A Brief History of Trolling in the Arts and Elsewhere

Tianxing Ma

Kevin Sun

Can you remember the last time somebody trolled you?

If not, perhaps you’re not familiar with the word “troll,” as in the slang verb form “to troll.” This usage derives from another, narrower meaning of “troll” that emerged out of the proliferation of online chat rooms and web forums circa the ’90s, which Wikipedia defines as “Someone who posts inflammatory, extraneous, or off-topic messages in an online community, such as a forum, chat room, or blog, with the primary intent of provoking readers into an emotional response or of otherwise disrupting normal on-topic discussion.”

As with other popular internet slang, trolls and trolling have migrated from the virtual into the real. It’s relatively common to hear of people “getting trolled” in everyday life, which I would define as being deliberately misled and thereby humiliated or made upset. Not all trolling is created equal: most trolling, like slipping a fake anonymous love letter under your roommate’s door on Valentine’s Day, is generally harmless. Other forms of trolling, however, can border on harassment and possibly be subject to legal action.

Although trolling is becoming an increasingly mainstream phenomenon of contemporary youth culture, be apprised that the practice has been around since ancient times. It’s also important to note that being smart isn’t enough to avoid being trolled—even people like Plato got trolled from time to time. Case in point: An apocryphal story goes that Plato once offered Socrates an elegantly concise definition of man as a “featherless biped,” to which Diogenes of Sinope, an essentially homeless philosopher and troll par excellence, replied by offering Plato a de-feathered chicken, i.e., a new member of mankind.

Of the different realms in which the art of trolling takes place, the arts may be most insidiously affected because of how difficult it can be to identify fraudulent artistry—essentially a work of art whose merit is unearned on a formal level, but is still earned through some intentionally deceptive means (like a conceptual artist whose explanations of his or her art are so purposefully dense and opaque that even professional critics would be fooled into thinking that the artist was brilliant) or unintentionally (an artist whose work is created haphazardly and doesn’t reflect technical achievement or conceptual brilliance, but somehow happens to look like it does). For instance, a recent n+1 article explains how the American philosopher Stanley Cavell abandoned a possible career in music after struggling with how to differentiate true art and fraudulent art. (Academia in general is also subject to risk, though—just look up the Sokal Affair). For a mainstream instance of alleged arts trolling, check out “Exit Through the Gift Shop,” a documentary chronicling a French immigrant’s rise to fame as a street artist through clever marketing and publicity—even though the art itself is questionable.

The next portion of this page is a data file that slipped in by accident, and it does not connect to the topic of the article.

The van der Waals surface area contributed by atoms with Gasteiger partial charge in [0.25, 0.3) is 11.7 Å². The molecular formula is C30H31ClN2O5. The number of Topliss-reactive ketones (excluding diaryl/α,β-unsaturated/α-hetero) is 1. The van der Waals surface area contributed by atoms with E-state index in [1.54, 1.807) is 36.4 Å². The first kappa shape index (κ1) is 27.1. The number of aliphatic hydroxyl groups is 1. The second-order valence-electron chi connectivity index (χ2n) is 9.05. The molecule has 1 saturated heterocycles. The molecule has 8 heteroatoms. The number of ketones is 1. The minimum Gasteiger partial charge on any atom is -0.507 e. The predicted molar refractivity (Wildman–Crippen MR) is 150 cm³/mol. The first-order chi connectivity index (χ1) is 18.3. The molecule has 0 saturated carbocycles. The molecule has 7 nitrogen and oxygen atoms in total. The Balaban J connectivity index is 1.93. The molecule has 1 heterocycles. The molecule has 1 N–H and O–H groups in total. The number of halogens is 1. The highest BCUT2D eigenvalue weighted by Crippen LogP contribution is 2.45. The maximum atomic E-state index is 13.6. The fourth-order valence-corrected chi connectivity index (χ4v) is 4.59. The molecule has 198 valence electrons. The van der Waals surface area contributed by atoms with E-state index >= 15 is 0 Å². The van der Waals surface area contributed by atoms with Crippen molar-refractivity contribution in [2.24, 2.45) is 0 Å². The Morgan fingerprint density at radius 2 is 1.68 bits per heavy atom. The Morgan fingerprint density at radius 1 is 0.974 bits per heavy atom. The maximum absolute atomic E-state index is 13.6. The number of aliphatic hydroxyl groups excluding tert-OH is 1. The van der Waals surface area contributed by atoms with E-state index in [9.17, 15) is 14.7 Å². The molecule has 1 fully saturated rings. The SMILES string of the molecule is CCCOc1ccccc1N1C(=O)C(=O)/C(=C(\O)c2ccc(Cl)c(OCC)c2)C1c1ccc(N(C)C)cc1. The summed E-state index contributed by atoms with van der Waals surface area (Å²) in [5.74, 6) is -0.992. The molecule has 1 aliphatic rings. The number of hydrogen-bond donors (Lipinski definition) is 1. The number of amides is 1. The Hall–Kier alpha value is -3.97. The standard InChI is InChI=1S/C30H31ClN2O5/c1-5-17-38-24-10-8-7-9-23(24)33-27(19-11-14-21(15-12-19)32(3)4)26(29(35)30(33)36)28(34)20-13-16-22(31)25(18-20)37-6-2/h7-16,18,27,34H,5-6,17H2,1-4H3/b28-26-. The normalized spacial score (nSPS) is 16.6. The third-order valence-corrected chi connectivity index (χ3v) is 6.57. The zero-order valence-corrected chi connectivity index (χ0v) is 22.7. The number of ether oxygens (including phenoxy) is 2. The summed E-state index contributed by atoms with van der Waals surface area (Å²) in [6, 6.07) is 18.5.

As a student of jazz, I’m intimately familiar with trolling in an art form that has its fair share of trolls. Trolling in jazz is not uncommon: for as long as musicians have been holding open jam sessions, inept musicians have been showing up to the chagrin of other players. In response, the rhythm section, consisting of bass, drums, piano, and guitar in some configuration, might troll these inadequately prepared musicians off the stage by changing the key in which the song is being played. This renders the musical choices of the soloist completely irrelevant and often causes his or her playing to sound extraordinarily dissonant and therefore just plain bad.

Another story I’ve heard involving jazz trolling began with a series of phone calls. A musician thought he’d play a practical joke by calling every bass player he knew and setting them up for what they thought was a real gig. These poor bassists agreed to meet at the place and time designated by their false employer, and at that particular day and time, bystanders were bewildered by the convergence of 30 men lugging double basses into the center of Time Square.

The only thing that really matters for us non-trolls, though, is how to respond to a troll. Several weeks ago, a young musician in New York criticized Wayne Shorter, a legendary saxophonist who played with Miles Davis in the ’60s and became a widely respected composer in his own right. Ordinarily, this wouldn’t provoke too much controversy; everybody’s entitled to his or her opinion, right? Unfortunately, the phrasing of the comment, which used expletive language to insinuate that Shorter is a musical charlatan who is undeservedly lauded for his contributions to jazz, and the fact that it was shared publicly on Facebook led to a firestorm of replies and social media mini-debates; It even led some musicians to interpret the episode as evidence of the jazz community’s doomed future: a splintering and dissolution of this marginalized artistic community.

As I’ve learned over the years, and as I hope many of those involved with this particular incident have learned, the best way to deal with trolling is to ignore it. Trolling stokes its own fire, and even cases that initially begin as unintentional provocation can turn into trolling—when parties become aggrieved and respond, causing the original provoker to feel defensive and shift from unintentional provocation to great provocation in self-defense. Certain incidents may require the intervention of outside parties, but I’d hesitate to call these incidents trolling. At a certain point, it’s just harassment.

Harassment is bad, and trolling can be bad, but it needn’t be. At this point, sometimes I even enjoy getting trolled just a little bit, but as with drinking and as with art-making, we have to be responsible about it. Troll responsibly.

—Columnist Kevin Sun can be reached at